Auto Accident Lawyers
by Martin 8:14 AM 0 comments
According to a series of local reports, a California driver called 911 while traveling on the 210 Freeway in Rialto recently. During his exchange with the authorities, the man claimed the vehicle’s cruise control had become stuck. He attempted to stop the vehicle or deactivate the control by pressing on the brakes, but was unsuccessful. As a result, the driver was incapacitated to stop the vehicle and, eventually, the car crashed. While the vehicle flipped over, it didn’t impact any other car. The driver, however, was seriously injured.
As local authorities investigate the leading factor behind this crash, many believe the cruise control system in the 2000 Nissan Frontier the man was driving was defective. Until the moment investigators are able to report on what they found, it’s hard for anybody to judge prematurely. But the reality is that several vehicle models that present equipment failure are only recalled after people are injured.
According to the National Highway Traffic Safety Administration, the 2000 Nissan Frontier was recalled about six times in the past over issues with the vehicle’s exterior lights, powertrain, and fuel system, but none of the recall campaigns launched recently were linked to the cruise control system.
Recently, Hyundai Motor America launched a recall that impacted all units of the 2009 through 2011 Hyundai Accent vehicles. Since the vehicles’ brake light switches may malfunction, drivers may have a hard time deactivating the cruise control in the recalled cars while pressing the brake pedal. While this recall is related to a different vehicle model produced by another brand, investigators may end up looking into similar recalls to identify potential problems with the car linked to this tragic accident.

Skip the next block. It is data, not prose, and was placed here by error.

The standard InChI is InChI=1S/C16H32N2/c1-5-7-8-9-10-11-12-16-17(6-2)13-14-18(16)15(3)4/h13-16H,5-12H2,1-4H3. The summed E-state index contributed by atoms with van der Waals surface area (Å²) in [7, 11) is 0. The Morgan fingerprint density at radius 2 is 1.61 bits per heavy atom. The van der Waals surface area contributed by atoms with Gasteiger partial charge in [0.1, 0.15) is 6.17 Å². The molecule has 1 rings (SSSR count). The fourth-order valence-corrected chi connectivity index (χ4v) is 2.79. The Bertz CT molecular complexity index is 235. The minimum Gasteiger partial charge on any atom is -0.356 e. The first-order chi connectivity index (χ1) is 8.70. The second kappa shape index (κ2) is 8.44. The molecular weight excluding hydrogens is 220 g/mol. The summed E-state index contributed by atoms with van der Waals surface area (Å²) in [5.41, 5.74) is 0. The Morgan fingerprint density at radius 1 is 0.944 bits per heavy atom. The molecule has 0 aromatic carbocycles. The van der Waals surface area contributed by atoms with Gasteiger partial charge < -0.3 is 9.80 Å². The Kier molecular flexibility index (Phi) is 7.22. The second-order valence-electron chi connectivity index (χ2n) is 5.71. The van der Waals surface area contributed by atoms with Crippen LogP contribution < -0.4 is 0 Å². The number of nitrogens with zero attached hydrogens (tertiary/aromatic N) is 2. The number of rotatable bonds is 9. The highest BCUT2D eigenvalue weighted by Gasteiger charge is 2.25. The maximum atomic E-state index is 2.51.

In the past, many other vehicles were recalled for cruise control issues.
To auto accident lawyers, consumers who are concerned about their own safety should not ignore the risks associated with open recalls. If your vehicle was recalled over a safety issue, do not wait until you’re injured to act.
Too often, accidents happen long after recalls are launched.
Reporting accidents or other problems to federal regulators is also important. Many recalls are only launched after regulators open probes into vehicles that are named in consumer complaints frequently.
If you’re serious about safety—and about avoiding accidents—do not wait until you’re injured to have your vehicle’s open recall addressed at a local dealership.
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